Do you want me to be authentic? Do you want me to have an honest opinion? Do you want to be interested in what I'm saying? Do you want to be intrigued?
Or do you want me to bury my opinion underneath the wage I’m paid for writing this? Disinfect my words? Protect a brand? Keep poker players happy?
I've always tried to write in a style that I would want to read. I choose topics that are controversial and that other writers don’t want to touch with a shitty bargepole.
But I feel like I might be a dying breed.
I Like the Vanessa Selbst View on Life
Selbst: Not afraid of the unconventional line.
I was recently talking to former European Poker Tour (EPT) Champion Mickey Petersen about the game of Vanessa Selbst.
Astutely, he said “She is one of those people who have an uncanny ability to 'guess' right more than anyone else and is not afraid to look stupid or take unconventional lines.”
I like the Vanessa Selbst view on life. I like to take the unconventional line when it comes to writing. I understand that this often makes me look stupid, but just like Vanessa I am fine with it.
When Manchester United were being hammered by Manchester City the other week it was a pleasant surprise to see retired United lifer Paul Scholes sitting in the pundit’s chair.
What was even more surprising was what came out of his mouth.
The man who avoided the public spotlight for so much of his career suddenly reminded us why he is respected by so many of the world’s greatest football players and coaches.
He spoke his mind.
Breathing New Life Into Football Commentary
He had an opinion, knew that not everyone would like it and he shared it anyway.
He told the world of football that Man Utd players had let David Moyes down. That Marouane Fellaini “Has not been great, has he?”
If footballers aren't immune from critique, why should poker players be?
And then he lashed out at the Arsenal players for playing "tippy-tappy football" and said they are a "million miles away" from winning the league.
Social media lit up in praise of Scholes because he was breathing "new life" into a job that had become stale.
When was the last time you heard a SkySports commentator say that a player was truly awful? It doesn’t happen.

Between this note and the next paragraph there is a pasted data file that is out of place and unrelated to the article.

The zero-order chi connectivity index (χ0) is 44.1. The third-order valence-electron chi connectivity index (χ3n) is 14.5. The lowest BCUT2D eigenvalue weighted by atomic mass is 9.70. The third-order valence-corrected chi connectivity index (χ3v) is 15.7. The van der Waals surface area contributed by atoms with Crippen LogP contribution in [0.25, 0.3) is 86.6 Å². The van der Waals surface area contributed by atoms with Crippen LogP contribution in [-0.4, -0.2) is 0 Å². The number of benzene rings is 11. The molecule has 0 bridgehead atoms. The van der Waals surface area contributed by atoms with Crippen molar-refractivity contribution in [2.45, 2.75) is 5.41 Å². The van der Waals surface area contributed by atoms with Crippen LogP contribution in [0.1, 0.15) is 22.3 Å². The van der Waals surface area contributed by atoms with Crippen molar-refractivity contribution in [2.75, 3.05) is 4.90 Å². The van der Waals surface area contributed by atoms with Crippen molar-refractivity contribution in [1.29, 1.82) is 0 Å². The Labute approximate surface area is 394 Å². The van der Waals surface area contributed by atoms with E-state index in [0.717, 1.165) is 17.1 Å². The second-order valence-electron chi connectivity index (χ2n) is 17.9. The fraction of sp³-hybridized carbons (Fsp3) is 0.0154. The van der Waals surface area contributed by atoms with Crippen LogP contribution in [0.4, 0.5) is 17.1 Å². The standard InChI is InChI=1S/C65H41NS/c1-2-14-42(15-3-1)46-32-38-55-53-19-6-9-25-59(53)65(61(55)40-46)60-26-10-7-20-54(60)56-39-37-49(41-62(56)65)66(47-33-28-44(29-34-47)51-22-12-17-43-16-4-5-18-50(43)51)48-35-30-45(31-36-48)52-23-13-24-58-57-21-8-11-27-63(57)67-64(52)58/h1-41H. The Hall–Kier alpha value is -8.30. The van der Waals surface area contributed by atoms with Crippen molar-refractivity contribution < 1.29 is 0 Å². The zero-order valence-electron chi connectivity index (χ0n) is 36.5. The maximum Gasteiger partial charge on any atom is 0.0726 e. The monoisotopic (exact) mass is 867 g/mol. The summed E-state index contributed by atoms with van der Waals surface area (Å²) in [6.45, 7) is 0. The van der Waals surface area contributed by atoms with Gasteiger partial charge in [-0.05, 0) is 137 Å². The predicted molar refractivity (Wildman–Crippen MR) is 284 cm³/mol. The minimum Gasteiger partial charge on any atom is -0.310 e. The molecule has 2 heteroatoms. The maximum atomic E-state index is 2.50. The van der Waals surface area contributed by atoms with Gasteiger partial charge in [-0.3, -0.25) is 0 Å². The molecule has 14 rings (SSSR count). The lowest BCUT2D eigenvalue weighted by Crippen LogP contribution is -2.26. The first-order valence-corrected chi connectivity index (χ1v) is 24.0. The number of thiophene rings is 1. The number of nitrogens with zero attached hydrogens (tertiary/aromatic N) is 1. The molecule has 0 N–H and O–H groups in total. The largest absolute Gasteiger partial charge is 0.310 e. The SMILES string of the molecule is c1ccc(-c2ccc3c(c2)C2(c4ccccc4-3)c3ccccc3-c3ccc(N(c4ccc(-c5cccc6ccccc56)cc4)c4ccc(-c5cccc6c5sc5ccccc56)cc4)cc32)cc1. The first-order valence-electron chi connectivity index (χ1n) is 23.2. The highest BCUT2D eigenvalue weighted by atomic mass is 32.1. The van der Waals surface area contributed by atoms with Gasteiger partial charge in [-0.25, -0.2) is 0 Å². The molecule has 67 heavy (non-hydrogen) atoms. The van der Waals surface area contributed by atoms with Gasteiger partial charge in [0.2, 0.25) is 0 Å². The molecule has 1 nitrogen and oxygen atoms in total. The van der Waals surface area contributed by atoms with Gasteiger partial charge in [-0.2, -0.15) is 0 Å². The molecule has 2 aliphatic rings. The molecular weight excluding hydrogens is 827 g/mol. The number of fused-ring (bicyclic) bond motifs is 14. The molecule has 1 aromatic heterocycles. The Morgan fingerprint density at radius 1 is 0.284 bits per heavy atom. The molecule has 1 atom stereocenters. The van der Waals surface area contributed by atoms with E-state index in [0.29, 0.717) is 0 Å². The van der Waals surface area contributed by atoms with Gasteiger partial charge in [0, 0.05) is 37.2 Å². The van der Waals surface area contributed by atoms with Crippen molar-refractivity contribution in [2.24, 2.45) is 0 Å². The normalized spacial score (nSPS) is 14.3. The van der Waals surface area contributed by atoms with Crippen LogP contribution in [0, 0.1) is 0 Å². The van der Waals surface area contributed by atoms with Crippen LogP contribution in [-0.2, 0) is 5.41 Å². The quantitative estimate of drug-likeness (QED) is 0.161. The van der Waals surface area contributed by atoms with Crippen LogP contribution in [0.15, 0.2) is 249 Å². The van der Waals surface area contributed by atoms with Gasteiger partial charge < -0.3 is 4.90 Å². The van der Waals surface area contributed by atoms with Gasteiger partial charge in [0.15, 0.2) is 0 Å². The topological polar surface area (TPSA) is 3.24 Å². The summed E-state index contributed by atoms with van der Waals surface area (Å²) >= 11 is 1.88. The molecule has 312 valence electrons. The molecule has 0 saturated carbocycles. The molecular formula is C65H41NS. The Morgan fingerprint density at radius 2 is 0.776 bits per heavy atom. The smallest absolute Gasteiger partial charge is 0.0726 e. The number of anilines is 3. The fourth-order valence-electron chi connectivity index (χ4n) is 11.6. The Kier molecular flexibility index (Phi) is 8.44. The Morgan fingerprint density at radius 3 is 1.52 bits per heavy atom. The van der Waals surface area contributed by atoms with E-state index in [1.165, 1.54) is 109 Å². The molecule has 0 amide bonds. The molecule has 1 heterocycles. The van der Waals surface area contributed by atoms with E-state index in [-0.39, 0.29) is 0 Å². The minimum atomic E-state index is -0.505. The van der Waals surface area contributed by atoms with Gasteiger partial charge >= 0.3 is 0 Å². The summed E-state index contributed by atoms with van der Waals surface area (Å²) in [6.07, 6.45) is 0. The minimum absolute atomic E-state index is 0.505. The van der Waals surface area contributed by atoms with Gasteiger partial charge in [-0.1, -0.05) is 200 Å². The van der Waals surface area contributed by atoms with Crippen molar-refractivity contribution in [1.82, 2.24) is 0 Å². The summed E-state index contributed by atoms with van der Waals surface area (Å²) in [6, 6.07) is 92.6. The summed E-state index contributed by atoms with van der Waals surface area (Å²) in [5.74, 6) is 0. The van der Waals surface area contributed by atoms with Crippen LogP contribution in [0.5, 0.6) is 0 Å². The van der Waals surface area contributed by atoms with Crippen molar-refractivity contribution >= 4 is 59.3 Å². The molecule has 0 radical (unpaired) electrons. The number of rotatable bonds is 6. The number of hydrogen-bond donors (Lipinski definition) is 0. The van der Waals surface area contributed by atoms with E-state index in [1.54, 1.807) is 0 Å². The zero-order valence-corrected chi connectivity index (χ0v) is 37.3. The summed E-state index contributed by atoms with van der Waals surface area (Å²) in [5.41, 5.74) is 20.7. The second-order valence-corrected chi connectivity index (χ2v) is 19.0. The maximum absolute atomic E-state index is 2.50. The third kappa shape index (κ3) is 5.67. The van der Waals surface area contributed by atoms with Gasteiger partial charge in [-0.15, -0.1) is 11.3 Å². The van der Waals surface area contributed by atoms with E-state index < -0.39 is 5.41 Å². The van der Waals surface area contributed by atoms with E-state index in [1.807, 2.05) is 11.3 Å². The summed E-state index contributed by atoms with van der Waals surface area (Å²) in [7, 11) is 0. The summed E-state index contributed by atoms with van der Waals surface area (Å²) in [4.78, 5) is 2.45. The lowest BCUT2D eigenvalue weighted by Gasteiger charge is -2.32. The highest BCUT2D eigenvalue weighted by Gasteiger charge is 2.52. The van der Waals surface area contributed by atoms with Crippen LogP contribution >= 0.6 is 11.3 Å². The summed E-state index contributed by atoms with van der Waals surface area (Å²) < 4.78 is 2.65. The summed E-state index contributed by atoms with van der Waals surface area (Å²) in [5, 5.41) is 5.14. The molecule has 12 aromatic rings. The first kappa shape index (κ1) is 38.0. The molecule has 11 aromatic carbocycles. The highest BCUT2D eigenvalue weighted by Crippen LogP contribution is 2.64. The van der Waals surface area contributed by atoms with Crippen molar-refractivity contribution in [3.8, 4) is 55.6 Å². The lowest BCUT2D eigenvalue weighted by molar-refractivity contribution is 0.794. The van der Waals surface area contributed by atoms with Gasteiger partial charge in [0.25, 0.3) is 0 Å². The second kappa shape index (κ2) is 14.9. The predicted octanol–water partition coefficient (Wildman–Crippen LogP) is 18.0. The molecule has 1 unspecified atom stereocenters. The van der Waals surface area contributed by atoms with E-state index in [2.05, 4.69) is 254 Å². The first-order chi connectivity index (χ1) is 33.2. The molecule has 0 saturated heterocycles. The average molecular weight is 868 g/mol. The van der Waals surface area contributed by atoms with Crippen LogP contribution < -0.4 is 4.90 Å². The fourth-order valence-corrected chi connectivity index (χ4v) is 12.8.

Yet if you turn on the radio and listen to TalkSport and the likes of Stan Collymore you'll hear him call a player a donkey without batting an eyelid.
Let the Dirty Words Flow
Collymore, Scholes and to a certain extent Gary Neville are starting to make football punditry and commentary a little bit more interesting because they're airing their opinions.
They're touching nerves. They’re saying what’s on everyone’s lips. They’re throwing the disinfectant down the drain and just letting their dirty words flow.
I love dirty words.
Back to poker. There aren’t enough people with an opinion. Or at least it has the feel of a group of people at times afraid to miss out on the check.
Poker literature is becoming boring. Tedious. Repetitive. Commentary is in danger of going the same route.
If Blom makes a howler, we should hear about it.
If a player’s made a howler I want to hear the commentator have an opinion. And he doesn’t have to have "played poker at the highest level" to have an opinion.
That’s utter nonsense.
Take Unconventional Lines
There are some very bright, sharp-witted poker writers and commentators out there. People with a great understanding of the game and the ability to make the mundane seem magical.
Let's let them loose. If they say that a big-name sponsored pro has played a hand like an idiot will the company/site suddenly lose a few players? Of course not.
Gus Hansen and Viktor Blom regularly lose a few million dollars a week online and they're still (fairly) the faces of Full Tilt Poker. So when did being “great” at poker have anything to do with the price of cheese?
Let’s push poker writers and poker commentators to take the Vanessa Selbst line. Push them (and me) to surprise us. To be aggressive.
To take unconventional lines and sometimes look a little stupid while we're at it. It will make our poker world a much more interesting place.